Microsoft word - 7thwribposterlist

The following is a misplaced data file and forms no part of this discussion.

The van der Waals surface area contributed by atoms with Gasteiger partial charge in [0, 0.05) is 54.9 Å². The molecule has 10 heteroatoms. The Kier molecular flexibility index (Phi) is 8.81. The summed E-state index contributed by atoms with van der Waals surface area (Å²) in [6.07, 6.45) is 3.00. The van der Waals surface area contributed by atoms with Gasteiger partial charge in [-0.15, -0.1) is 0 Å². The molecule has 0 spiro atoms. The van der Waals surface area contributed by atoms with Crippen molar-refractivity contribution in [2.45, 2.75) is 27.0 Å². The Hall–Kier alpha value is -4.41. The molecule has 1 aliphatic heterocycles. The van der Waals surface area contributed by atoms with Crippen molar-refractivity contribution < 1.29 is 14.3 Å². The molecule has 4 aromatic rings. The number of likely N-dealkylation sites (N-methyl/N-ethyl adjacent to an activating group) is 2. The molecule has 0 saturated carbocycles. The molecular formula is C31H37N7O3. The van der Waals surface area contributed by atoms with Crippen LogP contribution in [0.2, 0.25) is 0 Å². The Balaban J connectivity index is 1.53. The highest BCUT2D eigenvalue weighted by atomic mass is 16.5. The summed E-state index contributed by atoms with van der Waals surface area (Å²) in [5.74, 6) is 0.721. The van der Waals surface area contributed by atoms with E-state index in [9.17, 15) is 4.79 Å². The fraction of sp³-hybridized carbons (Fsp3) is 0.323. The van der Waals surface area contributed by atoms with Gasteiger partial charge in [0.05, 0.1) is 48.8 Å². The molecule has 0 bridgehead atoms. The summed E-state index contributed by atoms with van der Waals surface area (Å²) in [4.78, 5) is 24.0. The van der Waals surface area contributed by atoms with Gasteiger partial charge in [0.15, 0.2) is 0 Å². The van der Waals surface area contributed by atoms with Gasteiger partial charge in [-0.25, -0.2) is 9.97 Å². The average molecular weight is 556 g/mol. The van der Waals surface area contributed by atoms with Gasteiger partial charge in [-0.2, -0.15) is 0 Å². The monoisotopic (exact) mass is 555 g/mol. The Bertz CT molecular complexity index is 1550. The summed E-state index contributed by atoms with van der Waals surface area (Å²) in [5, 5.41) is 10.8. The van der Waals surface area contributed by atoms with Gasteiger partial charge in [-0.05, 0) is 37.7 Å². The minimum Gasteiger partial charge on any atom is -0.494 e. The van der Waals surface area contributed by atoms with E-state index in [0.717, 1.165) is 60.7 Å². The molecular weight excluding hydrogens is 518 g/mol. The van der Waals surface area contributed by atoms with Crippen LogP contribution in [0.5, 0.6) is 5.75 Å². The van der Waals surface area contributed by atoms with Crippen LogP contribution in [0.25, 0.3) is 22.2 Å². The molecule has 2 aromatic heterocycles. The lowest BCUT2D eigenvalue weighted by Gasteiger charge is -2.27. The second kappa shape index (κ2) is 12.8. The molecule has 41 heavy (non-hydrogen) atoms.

7th Workshop on Recent Issues in Bioanalysis Poster List Tuesday April 9 Posters Poster T01: "Validation of a Dried Blood Spot Boanalytical Method for Perampanel Analysis in Pediatric Studies" Poster Presenter: Dr. Luca Matassa (Eisai, Woodcliff Lake, NJ, USA) Introduction: Perampanel is a first-in-class, orally administered, highly selective non-competitive AMPA-type glutamate receptor antagonist, developed by EISAI for epilepsy. A DBS-LC-MS/MS method has been developed and validated in order to analyse perampanel in heparinised blood samples from paediatric studies. Dried blood spots (DBS) have been shown to be a useful means of collecting, storing and shipping blood samples for quantitative drug analysis which provides advantages over conventional plasma collection. Moreover, due to low sample volume that DBS uses, it is a method of choice when it is comes to paediatric studies. Methods: A 20 uL dried blood spot on FTA DMPK A card is punched (6mm punch) and the subsample is solubilized by shaking in 150 uL of 90/10 methanol water containing internal standard (IS) stable label peramapanel. An aliquot of the solution is diluted with an equal volume of 50/50 methanol/water, centrifuged at 4C for 5 min prior to injecting 10uL on a reverse phase column (Chromolith RP18e 100x3mm) at 40C under gradient conditions. The detector was a Sciex API5500 Qtrap operated in positive ion ionspray mode. Quantitation was achieved monitoring precursor/product ions for analyte and IS (350/219 m/z perampanel; 356/219 IS) at retention time 2.5 minutes using 1/x2 linear weighted regression. Result: A full validation according to FDA and EMA guidance was conducted in human blood. Assay linearity was demonstrated over 7 validation runs with R-squared greater than 0.995. The intra-run accuracy and precision was between 95.2 -107.6% and 3.1-12.6%, respectively, at four concentration levels (LLQ, low QC, mid QC, high QC) demonstrating the repeatability of the analytical method from 1 to 500 ng/mL. The matrix factor in 6 lots of control blood was 1.0 for analyte and IS. Control blank matrix showed no interference at the LLQ. Punch tool carryover and autoinjector carryover were not found to impact assay performance. Analyte and IS recovery was 80% across all 3 QC levels with imprecision less than 5%. A 2-fold dilution factor was validated. The specificity of the method for perampanel at the LLOQ in presence of 10 other commonly used AEDs, individual y or pooled all together, (valproic acid, phenobarbital, lamotrigine, topiramate, oxcarbazepine, carbamazepine, levetiracetam, zonisamide, phenytoin, primidone) was demonstrated. A blood/plasma ratio of 0.88 was determined, allowing the correlation between blood and previous study plasma results. Short term autosample perampanel extract stability and perampanel stability in blood was demonstrated. Perampanel long term stability on DBS was demonstrated for 363 days at room temperature. Novel Aspect / Conclusion: The fully validated DBS-LC-MS/MS method was successfully applied to analysis of paediatric study clinical samples. Poster T02: "Unexpected Results for Sample Col ection and Handling Stability Assessment for Sumatriptan in Human Plasma" Poster Presenter: Ginny James (Celerion, Lincoln, Nebraska, USA) Introduction: Determination of sample col ection and handling stability (SCHS) is a requirement for validation of bioanalytical methods. SCHS of sumatriptan for 120 minutes did not meet pre-defined acceptance criteria. As sumatriptan was stable in plasma for 23 hours at ambient temperature, it was hypothesized that partitioning of sumatriptan between plasma and red blood cells was not immediate and was impacting the results of the early time points. Methods: Whole blood was fortified with sumatriptan at 0.150 and 100 ng/mL for target plasma concentrations of approximately 0.300 and 200 ng/mL. The samples were incubated in an ice-water bath, at ambient temperature, and at 37°C for multiple time points between 0 and 120 minutes. At each time point, samples were centrifuged, and the plasma layer was immediately frozen at -20°C. For samples in an ice-water bath for 30 minutes, the red cell fraction was also stored at -20°C for testing. The collected plasma samples were analyzed using a validated method for the quantitation of sumatriptan in human plasma. Red blood cel s were analyzed with the same chromatographic and instrument conditions after a protein crash of the cellular material.